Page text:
What (Exactly) to Post
So now you know how to engage with parents and students, but what exactly should you be engaging with them about? You want to discuss your program and your meals, but beyond that, what should you be posting, specifically?
You’ll get a feel for what works and what doesn’t as you go along, but here’s a list of ideas to get you started. Some seem obvious; others, less so. But just remember that you can post about whatever you think is important or fun. The main thing is to keep it casual and conversational as much as you can.
- “We’ve been hard at work coming up with new recipes. Can’t wait for you to try this one! Like this pic if you’re going to try something new today!”
Important/timely updates to the schedule
- “No french fries today. 🙁 Their flight from France got delayed. But don’t worry, they’ll be back tomorrow! Promise!”
Interesting information about your team members
- “Did you know: Frank the cashier once met Frank Sinatra while on vacation? Ask him about it when you see him! (PS: It’s cool, but we like our Frank better!) (PPS: Google Frank Sinatra if you must.)”
Events/occurrences in your School Nutrition program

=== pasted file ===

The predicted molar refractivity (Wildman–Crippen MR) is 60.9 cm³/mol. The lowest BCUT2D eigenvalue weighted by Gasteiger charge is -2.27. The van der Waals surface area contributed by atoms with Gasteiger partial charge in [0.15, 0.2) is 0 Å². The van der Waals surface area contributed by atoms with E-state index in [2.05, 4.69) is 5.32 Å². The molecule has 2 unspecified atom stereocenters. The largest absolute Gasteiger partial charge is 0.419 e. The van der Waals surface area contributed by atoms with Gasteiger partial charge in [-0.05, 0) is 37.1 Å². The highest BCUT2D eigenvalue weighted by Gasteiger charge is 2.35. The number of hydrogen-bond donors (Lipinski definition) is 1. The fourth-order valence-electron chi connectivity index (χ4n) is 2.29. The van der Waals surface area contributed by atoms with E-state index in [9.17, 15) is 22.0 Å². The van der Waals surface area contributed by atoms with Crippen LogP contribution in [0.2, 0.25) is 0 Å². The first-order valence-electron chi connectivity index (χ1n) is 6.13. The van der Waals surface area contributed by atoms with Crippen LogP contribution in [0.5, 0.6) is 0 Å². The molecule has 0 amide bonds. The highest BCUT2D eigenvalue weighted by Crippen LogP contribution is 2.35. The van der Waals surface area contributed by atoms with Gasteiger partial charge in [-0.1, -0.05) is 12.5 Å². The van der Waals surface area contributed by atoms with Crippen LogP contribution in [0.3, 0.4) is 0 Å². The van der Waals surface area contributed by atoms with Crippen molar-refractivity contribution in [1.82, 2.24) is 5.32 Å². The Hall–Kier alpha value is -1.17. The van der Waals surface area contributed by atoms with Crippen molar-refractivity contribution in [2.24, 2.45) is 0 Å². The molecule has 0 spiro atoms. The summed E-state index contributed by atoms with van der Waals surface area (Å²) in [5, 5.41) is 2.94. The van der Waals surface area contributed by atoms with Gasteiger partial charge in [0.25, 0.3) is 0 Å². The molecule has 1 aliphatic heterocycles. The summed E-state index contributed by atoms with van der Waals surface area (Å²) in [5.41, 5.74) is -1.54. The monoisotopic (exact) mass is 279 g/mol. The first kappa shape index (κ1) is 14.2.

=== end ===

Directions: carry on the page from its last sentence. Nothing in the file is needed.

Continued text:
- “It was hilarious. This morning, Miss Johnson was carrying a measuring cup of milk when she turned and bumped into Mr. Fletcher, who was peeling potatoes. Mr. Fletcher didn’t miss a beat. He was like, “It’s OK, Sue. No use crying over peeled milk.”
General topics that everyone can relate to
- “In light of how hot it is today, we will be baking your pizza by leaving it inside Principal Smith’s car for a couple hours.”
Random food facts
- Chicken has to be stored at 40 degrees F or lower for proper food safety. Just thought we’d share a “cool” fact.
- Found this online. It’s a Poptart breakfast sandwich. Anyone with the courage to try it at home, post a pic and tag us in it!
Notice, too, how some of these posts ask for participation. As we discussed above, it’s important to engage with your audience. Part of that means letting them participate and making it a real conversation.
Preparing Posts in Advance
Depending on how you are handling social media — whether you have one person doing all the posting or you have the whole team contributing — it’s helpful to have some posts lined up ahead of time.
You can’t do that with topical posts, like ones about the weather or last-minute updates to the menu, but if you are planning an event, a new meal, or something along those lines, why not write up a couple of posts in advance?
The best way to handle writing posts ahead of time is to come up with a bunch of posts at the start of each month and lay out a calendar of when to publish each one. This is called an editorial calendar. You can find a lot more information on how to set up an editorial calendar, how often to post, and more by clicking here. Just remember that a lot of the information in that article is geared toward large businesses, so take it all with a grain of salt. Start small and do what you think will work best for your program, not what works best for some giant company.
And that’s it. You’re finally ready to get started!